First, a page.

Zvezdochka, the ship repair company, said that it will remain on schedule to ready the submarine by the deadline of the first quarter of 2016, as stated in the original contract.

The Arkhangelsk branch of the Investigative Committee has opened up a joint investigation with the local prosecutor's office regarding "violation of safety regulations causing major damage," Kommersant reported.

The criminal investigation seems out of step with the claims of "not significant" damage, and is typical of the punitive approach to these kinds of accidents. The prosecutor of Arkhangelsk Region said he had found "evidence of a crime."

Igor Kudrin, chairman of the St. Petersburg Club of Submariners and Navy Fleet Veterans said such a serious approach is warranted (translation by The Interpreter):

Any fire on a submarine is an emergency which could have severe consequences. This is a K-266 submarine, one of these submarines already had a sad history -- the Kursk submarine which sank in August 2000. Perhaps there really was welding work being done, the crew of the ship and the repair yard are responsible for safety. A special watch is being installed, everything is being provided, this seaman on watch is obliged to be present during the work and two hours after its completion.

-- Catherine A. Fitzpatrick

The Interpreter
@Interpreter_Mag
Russian-to-English translation journal, with original analysis and commentary on Russia's foreign & domestic policy.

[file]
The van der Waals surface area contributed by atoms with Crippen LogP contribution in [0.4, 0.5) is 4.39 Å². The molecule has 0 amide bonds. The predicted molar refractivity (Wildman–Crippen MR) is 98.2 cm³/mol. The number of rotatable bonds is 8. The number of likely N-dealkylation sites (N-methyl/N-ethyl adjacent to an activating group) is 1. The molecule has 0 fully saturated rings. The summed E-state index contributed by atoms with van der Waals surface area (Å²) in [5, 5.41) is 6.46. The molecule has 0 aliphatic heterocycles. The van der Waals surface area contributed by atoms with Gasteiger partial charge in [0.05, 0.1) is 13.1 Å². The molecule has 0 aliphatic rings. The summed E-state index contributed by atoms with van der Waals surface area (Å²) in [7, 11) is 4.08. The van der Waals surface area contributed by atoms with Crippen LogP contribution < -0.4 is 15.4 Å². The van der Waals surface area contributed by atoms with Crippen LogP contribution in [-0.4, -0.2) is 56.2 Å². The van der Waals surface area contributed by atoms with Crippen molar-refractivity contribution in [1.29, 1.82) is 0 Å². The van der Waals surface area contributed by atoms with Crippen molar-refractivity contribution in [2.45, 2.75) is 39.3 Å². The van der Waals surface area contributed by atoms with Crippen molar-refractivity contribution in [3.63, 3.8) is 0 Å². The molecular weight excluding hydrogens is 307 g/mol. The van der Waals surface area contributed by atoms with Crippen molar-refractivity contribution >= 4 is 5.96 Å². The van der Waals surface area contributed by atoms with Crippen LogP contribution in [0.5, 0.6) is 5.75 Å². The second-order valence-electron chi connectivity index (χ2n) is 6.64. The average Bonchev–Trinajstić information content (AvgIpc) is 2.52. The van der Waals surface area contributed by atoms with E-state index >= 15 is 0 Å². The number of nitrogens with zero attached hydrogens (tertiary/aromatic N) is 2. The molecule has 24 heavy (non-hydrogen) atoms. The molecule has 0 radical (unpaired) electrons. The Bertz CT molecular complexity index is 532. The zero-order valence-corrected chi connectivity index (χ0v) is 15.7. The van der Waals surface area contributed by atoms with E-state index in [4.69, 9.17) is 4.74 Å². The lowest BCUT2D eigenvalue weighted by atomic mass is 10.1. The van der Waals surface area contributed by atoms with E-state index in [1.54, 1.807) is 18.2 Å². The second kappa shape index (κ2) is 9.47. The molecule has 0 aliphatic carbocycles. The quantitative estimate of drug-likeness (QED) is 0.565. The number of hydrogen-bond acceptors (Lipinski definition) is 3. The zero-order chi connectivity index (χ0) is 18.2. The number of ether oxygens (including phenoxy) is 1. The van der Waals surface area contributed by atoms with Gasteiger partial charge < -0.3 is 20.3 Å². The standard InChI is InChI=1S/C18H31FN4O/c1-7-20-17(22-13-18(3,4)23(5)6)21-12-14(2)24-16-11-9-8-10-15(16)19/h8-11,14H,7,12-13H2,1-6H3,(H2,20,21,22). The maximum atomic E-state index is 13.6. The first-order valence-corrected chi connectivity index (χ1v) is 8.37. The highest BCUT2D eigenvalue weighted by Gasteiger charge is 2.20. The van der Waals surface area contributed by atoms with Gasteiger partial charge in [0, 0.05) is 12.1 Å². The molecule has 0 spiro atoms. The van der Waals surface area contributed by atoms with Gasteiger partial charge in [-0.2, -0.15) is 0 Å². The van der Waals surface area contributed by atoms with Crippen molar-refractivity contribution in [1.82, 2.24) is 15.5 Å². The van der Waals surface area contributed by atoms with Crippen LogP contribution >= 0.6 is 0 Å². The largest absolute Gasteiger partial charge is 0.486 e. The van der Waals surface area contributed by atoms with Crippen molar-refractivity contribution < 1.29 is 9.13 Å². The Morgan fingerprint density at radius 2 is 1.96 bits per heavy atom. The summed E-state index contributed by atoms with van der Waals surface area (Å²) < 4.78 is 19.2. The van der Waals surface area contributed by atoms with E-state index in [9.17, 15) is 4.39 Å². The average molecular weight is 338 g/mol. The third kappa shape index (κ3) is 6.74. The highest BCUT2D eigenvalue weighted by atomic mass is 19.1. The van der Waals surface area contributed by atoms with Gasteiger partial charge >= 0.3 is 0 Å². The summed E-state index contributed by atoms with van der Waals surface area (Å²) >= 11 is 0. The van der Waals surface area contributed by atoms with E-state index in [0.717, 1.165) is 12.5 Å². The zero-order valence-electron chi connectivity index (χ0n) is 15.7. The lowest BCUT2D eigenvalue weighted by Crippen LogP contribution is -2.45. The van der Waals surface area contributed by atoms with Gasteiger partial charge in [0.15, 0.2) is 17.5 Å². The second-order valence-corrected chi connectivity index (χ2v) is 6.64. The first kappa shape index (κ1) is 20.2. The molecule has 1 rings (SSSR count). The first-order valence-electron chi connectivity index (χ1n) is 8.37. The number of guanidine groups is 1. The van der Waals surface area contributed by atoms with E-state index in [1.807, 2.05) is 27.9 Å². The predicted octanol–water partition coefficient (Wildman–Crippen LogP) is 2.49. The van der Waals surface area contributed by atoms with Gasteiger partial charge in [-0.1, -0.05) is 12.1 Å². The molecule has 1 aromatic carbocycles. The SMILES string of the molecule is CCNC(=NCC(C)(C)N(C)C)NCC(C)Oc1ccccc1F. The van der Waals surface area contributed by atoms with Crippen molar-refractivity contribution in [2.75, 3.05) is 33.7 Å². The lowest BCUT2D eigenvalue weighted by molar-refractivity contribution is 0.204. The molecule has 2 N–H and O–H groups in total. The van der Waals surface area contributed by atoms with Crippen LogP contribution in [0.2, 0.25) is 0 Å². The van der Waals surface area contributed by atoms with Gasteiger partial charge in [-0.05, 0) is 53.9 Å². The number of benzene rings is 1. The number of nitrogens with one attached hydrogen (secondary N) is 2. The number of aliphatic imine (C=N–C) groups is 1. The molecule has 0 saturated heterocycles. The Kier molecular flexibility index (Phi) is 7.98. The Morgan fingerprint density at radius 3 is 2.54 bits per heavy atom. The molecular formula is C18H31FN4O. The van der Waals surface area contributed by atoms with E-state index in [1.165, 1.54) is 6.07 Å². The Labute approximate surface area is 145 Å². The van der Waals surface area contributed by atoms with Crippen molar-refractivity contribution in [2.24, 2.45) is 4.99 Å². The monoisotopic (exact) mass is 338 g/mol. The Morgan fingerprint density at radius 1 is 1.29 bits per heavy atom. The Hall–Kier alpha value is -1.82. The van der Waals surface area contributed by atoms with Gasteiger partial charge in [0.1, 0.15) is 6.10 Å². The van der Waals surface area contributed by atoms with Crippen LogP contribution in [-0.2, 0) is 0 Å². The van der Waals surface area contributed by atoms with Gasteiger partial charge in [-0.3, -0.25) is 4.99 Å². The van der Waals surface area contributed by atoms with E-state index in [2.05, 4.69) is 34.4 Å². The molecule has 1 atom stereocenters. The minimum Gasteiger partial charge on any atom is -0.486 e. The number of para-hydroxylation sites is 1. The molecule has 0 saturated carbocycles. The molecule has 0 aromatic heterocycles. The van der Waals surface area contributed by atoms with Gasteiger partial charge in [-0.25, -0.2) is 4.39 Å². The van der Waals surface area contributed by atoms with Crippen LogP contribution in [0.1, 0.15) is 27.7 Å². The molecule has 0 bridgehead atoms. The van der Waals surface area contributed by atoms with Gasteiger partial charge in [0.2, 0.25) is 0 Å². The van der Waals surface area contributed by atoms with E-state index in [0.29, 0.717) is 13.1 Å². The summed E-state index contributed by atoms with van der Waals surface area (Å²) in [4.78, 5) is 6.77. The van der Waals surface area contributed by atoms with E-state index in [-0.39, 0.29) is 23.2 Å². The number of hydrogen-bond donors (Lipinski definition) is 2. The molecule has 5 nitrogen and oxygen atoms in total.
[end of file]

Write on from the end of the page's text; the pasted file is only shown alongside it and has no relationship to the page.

Interpreter_Mag
Russian-Based Security Firm Kaspersky Labs Casts Doubts On US Claims That Russian Hackers Infiltrated White House

U.S. officials report that Russian hackers have penetrated both the State Department and the White House. CNN reports that sensitive details about President Obama's non-public meetings were compromised, though the White House insists that, to their knowledge, no classified information has been compromised.

Reports of the attacks on the State Department date back to October, and U.S. officials have warned that the Russian government is implicated in the hack:

Director of National Intelligence James Clapper, in a speech at an FBI cyberconference in January, warned government officials and private businesses to teach employees what "spear phishing" looks like.

"So many times, the Chinese and others get access to our systems just by pretending to be someone else and then asking for access, and someone gives it to them," Clapper said.

The ferocity of the Russian intrusions in recent months caught U.S. officials by surprise, leading to a reassessment of the cybersecurity threat as the U.S. and Russia increasingly confront each other over issues ranging from the Russian aggression in Ukraine to the U.S. military operations in Syria.

The attacks on the State and White House systems is one reason why Clapper told a Senate hearing in February that the "Russian cyberthreat is more severe than we have previously assessed."

In October, The Washington Post reported that the hacks at the State Department were part of a wave of cyber-espionage attacks launched by hackers thought to be working for the Kremlin: